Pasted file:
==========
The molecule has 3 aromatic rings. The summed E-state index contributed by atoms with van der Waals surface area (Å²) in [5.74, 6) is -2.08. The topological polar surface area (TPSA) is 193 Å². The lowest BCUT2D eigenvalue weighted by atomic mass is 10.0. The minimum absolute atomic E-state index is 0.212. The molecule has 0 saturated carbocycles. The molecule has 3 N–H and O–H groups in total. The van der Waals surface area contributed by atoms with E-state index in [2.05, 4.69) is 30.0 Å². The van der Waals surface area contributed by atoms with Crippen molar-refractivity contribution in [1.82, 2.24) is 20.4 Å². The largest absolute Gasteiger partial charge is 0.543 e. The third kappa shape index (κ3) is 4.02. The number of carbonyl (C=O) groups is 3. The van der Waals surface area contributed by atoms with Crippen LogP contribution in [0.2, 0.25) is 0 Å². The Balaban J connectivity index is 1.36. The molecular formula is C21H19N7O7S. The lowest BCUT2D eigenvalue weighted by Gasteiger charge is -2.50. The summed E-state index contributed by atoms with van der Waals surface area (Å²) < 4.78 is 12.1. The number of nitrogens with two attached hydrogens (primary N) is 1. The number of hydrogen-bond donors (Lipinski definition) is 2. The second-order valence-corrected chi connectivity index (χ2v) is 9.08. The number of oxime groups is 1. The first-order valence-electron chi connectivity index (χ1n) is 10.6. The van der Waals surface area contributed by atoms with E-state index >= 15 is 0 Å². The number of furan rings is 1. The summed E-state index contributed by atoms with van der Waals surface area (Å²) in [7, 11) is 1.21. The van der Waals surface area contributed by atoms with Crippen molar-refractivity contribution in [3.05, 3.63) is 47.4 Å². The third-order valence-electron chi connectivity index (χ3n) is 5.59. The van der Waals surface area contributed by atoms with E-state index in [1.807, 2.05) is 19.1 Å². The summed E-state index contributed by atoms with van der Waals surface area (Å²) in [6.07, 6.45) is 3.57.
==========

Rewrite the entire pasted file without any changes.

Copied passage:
The molecule has 3 aromatic rings. The summed E-state index contributed by atoms with van der Waals surface area (Å²) in [5.74, 6) is -2.08. The topological polar surface area (TPSA) is 193 Å². The lowest BCUT2D eigenvalue weighted by atomic mass is 10.0. The minimum absolute atomic E-state index is 0.212. The molecule has 0 saturated carbocycles. The molecule has 3 N–H and O–H groups in total. The van der Waals surface area contributed by atoms with E-state index in [2.05, 4.69) is 30.0 Å². The van der Waals surface area contributed by atoms with Crippen molar-refractivity contribution in [1.82, 2.24) is 20.4 Å². The largest absolute Gasteiger partial charge is 0.543 e. The third kappa shape index (κ3) is 4.02. The number of carbonyl (C=O) groups is 3. The van der Waals surface area contributed by atoms with Crippen LogP contribution in [0.2, 0.25) is 0 Å². The Balaban J connectivity index is 1.36. The molecular formula is C21H19N7O7S. The lowest BCUT2D eigenvalue weighted by Gasteiger charge is -2.50. The summed E-state index contributed by atoms with van der Waals surface area (Å²) < 4.78 is 12.1. The number of nitrogens with two attached hydrogens (primary N) is 1. The number of hydrogen-bond donors (Lipinski definition) is 2. The second-order valence-corrected chi connectivity index (χ2v) is 9.08. The number of oxime groups is 1. The first-order valence-electron chi connectivity index (χ1n) is 10.6. The van der Waals surface area contributed by atoms with E-state index >= 15 is 0 Å². The number of furan rings is 1. The summed E-state index contributed by atoms with van der Waals surface area (Å²) in [7, 11) is 1.21. The van der Waals surface area contributed by atoms with Crippen molar-refractivity contribution in [3.05, 3.63) is 47.4 Å². The third-order valence-electron chi connectivity index (χ3n) is 5.59. The van der Waals surface area contributed by atoms with E-state index in [1.807, 2.05) is 19.1 Å². The summed E-state index contributed by atoms with van der Waals surface area (Å²) in [6.07, 6.45) is 3.57.